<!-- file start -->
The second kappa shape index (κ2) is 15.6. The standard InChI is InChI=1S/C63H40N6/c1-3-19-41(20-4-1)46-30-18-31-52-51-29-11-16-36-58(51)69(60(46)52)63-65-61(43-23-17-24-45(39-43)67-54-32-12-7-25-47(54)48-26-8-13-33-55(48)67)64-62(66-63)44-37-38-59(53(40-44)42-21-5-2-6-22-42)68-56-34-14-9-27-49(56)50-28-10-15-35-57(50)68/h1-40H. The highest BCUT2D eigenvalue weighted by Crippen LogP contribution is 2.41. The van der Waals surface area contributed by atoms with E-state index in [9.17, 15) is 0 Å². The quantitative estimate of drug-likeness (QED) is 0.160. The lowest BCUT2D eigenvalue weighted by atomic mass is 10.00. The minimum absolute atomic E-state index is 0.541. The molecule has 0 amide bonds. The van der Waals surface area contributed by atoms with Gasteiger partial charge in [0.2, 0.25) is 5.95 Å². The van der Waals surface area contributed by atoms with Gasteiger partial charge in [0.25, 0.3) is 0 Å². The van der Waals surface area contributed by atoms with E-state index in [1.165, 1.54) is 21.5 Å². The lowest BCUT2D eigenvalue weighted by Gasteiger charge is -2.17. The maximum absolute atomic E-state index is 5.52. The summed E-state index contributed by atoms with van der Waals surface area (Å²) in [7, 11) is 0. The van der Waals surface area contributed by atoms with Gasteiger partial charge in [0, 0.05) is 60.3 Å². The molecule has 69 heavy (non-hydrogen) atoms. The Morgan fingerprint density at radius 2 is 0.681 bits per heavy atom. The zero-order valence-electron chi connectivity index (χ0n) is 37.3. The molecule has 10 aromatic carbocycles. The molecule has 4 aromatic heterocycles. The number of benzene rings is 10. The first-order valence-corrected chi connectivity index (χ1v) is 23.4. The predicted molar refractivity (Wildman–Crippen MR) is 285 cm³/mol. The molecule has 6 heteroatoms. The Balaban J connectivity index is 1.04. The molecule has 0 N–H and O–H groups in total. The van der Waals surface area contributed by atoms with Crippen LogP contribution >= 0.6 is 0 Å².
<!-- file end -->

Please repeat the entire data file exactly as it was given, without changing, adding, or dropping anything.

The second kappa shape index (κ2) is 15.6. The standard InChI is InChI=1S/C63H40N6/c1-3-19-41(20-4-1)46-30-18-31-52-51-29-11-16-36-58(51)69(60(46)52)63-65-61(43-23-17-24-45(39-43)67-54-32-12-7-25-47(54)48-26-8-13-33-55(48)67)64-62(66-63)44-37-38-59(53(40-44)42-21-5-2-6-22-42)68-56-34-14-9-27-49(56)50-28-10-15-35-57(50)68/h1-40H. The highest BCUT2D eigenvalue weighted by Crippen LogP contribution is 2.41. The van der Waals surface area contributed by atoms with E-state index in [9.17, 15) is 0 Å². The quantitative estimate of drug-likeness (QED) is 0.160. The lowest BCUT2D eigenvalue weighted by atomic mass is 10.00. The minimum absolute atomic E-state index is 0.541. The molecule has 0 amide bonds. The van der Waals surface area contributed by atoms with Gasteiger partial charge in [0.2, 0.25) is 5.95 Å². The van der Waals surface area contributed by atoms with Gasteiger partial charge in [0.25, 0.3) is 0 Å². The van der Waals surface area contributed by atoms with E-state index in [1.165, 1.54) is 21.5 Å². The lowest BCUT2D eigenvalue weighted by Gasteiger charge is -2.17. The maximum absolute atomic E-state index is 5.52. The summed E-state index contributed by atoms with van der Waals surface area (Å²) in [7, 11) is 0. The van der Waals surface area contributed by atoms with Gasteiger partial charge in [0, 0.05) is 60.3 Å². The molecule has 69 heavy (non-hydrogen) atoms. The Morgan fingerprint density at radius 2 is 0.681 bits per heavy atom. The zero-order valence-electron chi connectivity index (χ0n) is 37.3. The molecule has 10 aromatic carbocycles. The molecule has 4 aromatic heterocycles. The number of benzene rings is 10. The first-order valence-corrected chi connectivity index (χ1v) is 23.4. The predicted molar refractivity (Wildman–Crippen MR) is 285 cm³/mol. The molecule has 6 heteroatoms. The Balaban J connectivity index is 1.04. The molecule has 0 N–H and O–H groups in total. The van der Waals surface area contributed by atoms with Crippen LogP contribution >= 0.6 is 0 Å².